Not to mention I have reservations about the middle school she is zoned for. I've heard for several different parents not-so-great things about this middle school. I've heard from a couple of families that are looking to move to another housing development so their child will be zoned for a different middle school. I've heard parents cross their fingers that their child will ace their audition to a local arts middle school so they don't have to go to this school that we are zoned for. (Which might be an option for Kayla as well; I need to look in to what would be required for her audition to this school, but I am going to encourage her interest in drama and maybe that will be an option for her).
Another plus of staying here would be way in the future - after Kayla was finished with high school. I would like for her to attend the REACH Program at the College of Charleston. There are programs at colleges and universities all over the states that she could possibly go to as well, but the REACH program is slightly different and feels more inclusive to me. Maybe by the time Kayla is finished with high school other places will be offering the same type of program that CofC does, so there could be other options.
I wouldn't change my past of growing up as a military brat and having to move around every few years. Kids adapt to change; I know that. So far Kayla has shown resiliency in the changes she's endured with going to new schools. I think I adapted pretty well to change and moving when I was growing up. I have friends that I made when we were at Hanscom AFB, MA, and Zweibrucken, Germany, and, McGuire AFB, NJ that I still keep in touch with. But that's not to say it wasn't hard. It was hard to move, be the new person, to start over at a new school. It was hard to say goodbye to friends each time we moved. And I worry that it will be that much harder for Kayla because of different reasons.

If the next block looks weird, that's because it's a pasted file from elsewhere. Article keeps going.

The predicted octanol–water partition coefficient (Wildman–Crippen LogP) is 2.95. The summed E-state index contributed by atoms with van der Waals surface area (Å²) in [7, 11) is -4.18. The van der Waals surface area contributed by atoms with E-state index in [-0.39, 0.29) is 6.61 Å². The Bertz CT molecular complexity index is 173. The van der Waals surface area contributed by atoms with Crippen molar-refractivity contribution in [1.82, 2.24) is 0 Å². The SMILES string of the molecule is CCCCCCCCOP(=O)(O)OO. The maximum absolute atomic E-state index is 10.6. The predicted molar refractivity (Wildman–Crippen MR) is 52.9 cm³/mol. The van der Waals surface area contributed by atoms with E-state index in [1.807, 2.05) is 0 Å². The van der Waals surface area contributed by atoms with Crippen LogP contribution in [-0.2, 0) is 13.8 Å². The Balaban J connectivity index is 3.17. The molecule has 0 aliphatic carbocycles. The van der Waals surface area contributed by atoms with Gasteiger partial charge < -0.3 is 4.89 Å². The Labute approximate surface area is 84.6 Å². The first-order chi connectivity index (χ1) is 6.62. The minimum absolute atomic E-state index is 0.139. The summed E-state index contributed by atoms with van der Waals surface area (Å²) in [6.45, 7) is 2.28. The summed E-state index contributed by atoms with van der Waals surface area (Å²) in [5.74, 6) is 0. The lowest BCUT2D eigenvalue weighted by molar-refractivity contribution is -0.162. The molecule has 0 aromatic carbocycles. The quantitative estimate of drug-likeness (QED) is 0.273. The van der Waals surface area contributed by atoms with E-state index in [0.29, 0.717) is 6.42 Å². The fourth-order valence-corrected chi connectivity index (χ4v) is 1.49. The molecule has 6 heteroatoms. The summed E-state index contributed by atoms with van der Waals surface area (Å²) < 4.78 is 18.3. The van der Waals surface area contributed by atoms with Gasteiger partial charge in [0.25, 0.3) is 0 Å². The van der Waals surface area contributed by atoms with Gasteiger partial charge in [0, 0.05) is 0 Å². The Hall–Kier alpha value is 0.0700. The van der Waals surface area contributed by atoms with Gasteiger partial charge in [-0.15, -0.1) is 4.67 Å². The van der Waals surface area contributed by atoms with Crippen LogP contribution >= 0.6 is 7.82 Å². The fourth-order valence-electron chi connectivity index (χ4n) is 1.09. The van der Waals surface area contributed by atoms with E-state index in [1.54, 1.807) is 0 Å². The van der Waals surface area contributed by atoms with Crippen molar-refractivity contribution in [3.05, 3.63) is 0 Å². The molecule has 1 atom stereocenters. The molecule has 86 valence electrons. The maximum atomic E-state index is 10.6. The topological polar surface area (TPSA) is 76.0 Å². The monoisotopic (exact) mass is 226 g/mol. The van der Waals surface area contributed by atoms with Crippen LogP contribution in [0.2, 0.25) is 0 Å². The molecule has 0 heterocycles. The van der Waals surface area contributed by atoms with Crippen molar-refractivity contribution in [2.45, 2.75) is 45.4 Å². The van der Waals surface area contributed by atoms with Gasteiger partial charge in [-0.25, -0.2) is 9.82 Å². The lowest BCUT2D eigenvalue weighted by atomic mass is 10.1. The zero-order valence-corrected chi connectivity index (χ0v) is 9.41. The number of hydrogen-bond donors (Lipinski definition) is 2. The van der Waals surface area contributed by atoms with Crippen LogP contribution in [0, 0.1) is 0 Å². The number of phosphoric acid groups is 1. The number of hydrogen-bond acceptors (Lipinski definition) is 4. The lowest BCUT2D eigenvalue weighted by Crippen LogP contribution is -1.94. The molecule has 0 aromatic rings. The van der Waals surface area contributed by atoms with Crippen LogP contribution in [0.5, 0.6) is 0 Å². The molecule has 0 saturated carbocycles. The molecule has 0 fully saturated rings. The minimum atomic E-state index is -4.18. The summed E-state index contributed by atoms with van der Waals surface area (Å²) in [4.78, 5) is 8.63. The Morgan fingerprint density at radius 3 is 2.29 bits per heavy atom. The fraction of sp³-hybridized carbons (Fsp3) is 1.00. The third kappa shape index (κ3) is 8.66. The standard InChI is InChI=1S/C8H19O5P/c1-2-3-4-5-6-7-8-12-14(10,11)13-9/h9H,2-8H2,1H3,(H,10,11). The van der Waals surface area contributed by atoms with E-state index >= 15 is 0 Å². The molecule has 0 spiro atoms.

When Joe does retire the military will move us one more time at their expense. This doesn't have to be within a year of his retirement either - he could use it later if he wanted to. So we could pick a place on a map and basically move anywhere. I'm just feeling overwhelmed on where to even begin researching places to live ... our main priority would be the educational system and what that would look like for Kayla.
We are just finding it hard to figure out where exactly that place will be.